Usually, the subtitle for a Chloe’s Clicks is “this week’s best dog travel links,” but let’s be honest — that “week” gets awfully long sometimes. Sometimes it turns into something that looks a lot like a month, in fact. So I looked Chloe in the eye (which she hates, you know, because she’s a polite dog) and asked, why not turn the Clicks into the backbone of something even better? Why not make them part of a regular newsletter instead? And why not put other tasty things in that newsletter, like special access to updates for the soon-to-be-published Dog Jaunt book? (“Book,” you say? What’s all this about a book?? Subscribe to the newsletter, and you’ll hear it all!) Why not run special giveaways every so often, just for subscribers? Well, why the heck not!
So here’s what you do: Please click on one of the newsletter/subscribe buttons (and here’s a direct link, to save you trouble). Chloe and I are breaking out the champagne, because that means you’ll be joining us for future Chloe’s Clicks and other dog travel goodness!
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For this “last” set of clicks, let’s change it up and start with abroad: The oldest link in the collection is from Australia, and is yet another bit of evidence that things are improving there for pet owners (and travelers with pets), at least in Queensland. Take a look, too, at the Facebook page for Fur Kids Around Oz, and consider Like-ing it — things are improving, sure, but wouldn’t it be nice to be able to swap travel ideas with other Aussie pet owners?
The globe spins, and Gigi Griffis is there to help you travel with your dog from the U.S. to Mexico (she and Luna just spent quite a long time in gorgeous Sayulita, so poke around and look for her pictures too).
Another spin and we’re in Europe — I keep bookmarking posts on Easy Hiker, a blog about appealing walks in France and Germany (with guest posts from all over the world), and I’ve finally just bookmarked the site. The authors don’t travel with a dog, but their intelligent, appealing walks/hikes would work as well for paws as for shoes. Here’s one we’ll be taking this fall: The “Artists of Montmartre” walk guides you around that Paris neighborhood entirely via Impressionist paintings.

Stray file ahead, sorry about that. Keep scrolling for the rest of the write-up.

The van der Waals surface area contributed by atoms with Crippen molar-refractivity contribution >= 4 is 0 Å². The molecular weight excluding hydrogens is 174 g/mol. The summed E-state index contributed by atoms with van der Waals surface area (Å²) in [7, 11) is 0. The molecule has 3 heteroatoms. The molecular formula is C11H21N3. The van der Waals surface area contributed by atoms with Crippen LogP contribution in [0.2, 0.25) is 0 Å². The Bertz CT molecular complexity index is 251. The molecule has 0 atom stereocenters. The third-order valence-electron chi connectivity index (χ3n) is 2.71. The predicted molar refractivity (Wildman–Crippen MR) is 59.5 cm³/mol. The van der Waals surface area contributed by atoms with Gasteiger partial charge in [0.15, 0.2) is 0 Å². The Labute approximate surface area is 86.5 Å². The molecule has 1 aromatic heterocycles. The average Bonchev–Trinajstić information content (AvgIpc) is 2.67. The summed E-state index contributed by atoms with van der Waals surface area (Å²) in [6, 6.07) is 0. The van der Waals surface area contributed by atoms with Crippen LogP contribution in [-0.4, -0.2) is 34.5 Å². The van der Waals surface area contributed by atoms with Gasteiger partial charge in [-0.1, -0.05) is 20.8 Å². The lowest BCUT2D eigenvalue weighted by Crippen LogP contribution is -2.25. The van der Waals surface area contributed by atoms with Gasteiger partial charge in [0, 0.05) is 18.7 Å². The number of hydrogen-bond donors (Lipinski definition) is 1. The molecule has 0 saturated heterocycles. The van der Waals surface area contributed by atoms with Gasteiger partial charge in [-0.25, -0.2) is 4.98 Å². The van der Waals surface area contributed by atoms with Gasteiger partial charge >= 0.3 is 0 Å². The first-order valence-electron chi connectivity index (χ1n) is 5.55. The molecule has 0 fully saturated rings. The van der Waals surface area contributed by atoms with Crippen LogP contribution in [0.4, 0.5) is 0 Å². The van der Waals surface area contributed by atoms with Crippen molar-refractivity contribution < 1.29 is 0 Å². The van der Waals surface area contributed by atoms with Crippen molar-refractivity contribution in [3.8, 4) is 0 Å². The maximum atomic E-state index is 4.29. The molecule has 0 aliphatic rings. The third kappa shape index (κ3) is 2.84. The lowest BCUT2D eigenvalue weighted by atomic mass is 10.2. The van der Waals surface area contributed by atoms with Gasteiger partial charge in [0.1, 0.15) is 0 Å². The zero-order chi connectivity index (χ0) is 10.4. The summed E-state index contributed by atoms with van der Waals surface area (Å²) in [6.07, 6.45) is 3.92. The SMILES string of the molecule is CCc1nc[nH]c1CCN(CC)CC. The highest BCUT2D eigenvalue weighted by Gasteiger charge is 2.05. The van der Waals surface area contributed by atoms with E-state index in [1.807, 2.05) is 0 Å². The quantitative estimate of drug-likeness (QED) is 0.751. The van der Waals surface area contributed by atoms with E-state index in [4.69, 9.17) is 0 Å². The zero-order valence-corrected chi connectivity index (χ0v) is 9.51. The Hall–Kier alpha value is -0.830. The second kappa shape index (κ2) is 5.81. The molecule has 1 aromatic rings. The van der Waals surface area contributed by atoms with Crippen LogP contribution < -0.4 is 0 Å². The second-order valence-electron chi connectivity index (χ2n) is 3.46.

My eye was caught by an article about a woman with terminal cancer who’s circumnavigating the U.K. on a sailboat with her beloved terrier Betty (and her partner Stephen), to raise awareness of skin cancer.
Bravery like that leaves me speechless. All I can do is spin the globe again and bring us back to North America, where photographer Regan Wood has suggestions for fellow New Yorkers looking for dog-friendly summer getaways, and Orange Coast has suggestions for dog-friendly places to eat in the O.C. (thanks to alert reader Tony for the link!). Lingering on the West Coast for a moment, Seattle’s CityDog Magazine lists ten “gorgeous” and dog-friendly campgrounds in Washington, Oregon, California, British Columbia, and Idaho.
You Did What With Your Weiner headed east from Seattle for a Yakima Valley walking wine tour, and ended up instead with a cautionary tale about a dog-friendly trip that had some distinctly unfriendly bits; Jessica suggests steps to take in advance to keep that from being a disaster. And it was Jessica, I think, who pointed me to the next link, the first in a series of posts from Cascadian Nomads about their road trip from Seattle to Buffalo with three dogs. Don’t miss the posts that follow, since they’re full of info and pictures.
My favorite picture from the first post is unquestionably the last one, where all three dogs are wearing a “States I’ve Visited” doggy tee-shirt (states to be colored in as you pass through them). If you want one for your own pup, you can find them on CafePress.
Meanwhile, the Go Pet Friendly team was in the Southwest, visiting New Mexico’s White Sands National Monument, a spookily beautiful place I last saw when I was, um, eight, and my parents were considering moving to Texas. (They chose southern Indiana instead, and I’ve only recently forgiven them.)
The final link is an inspiring post from Travels With My Dog about getting Sherpa, a nervous rescue, to travel comfortably in a carrier. It’s never easy, even when a pup doesn’t have “baggage” to cope with, and I applaud the care, love, and patience Sherpa’s people gave to the task.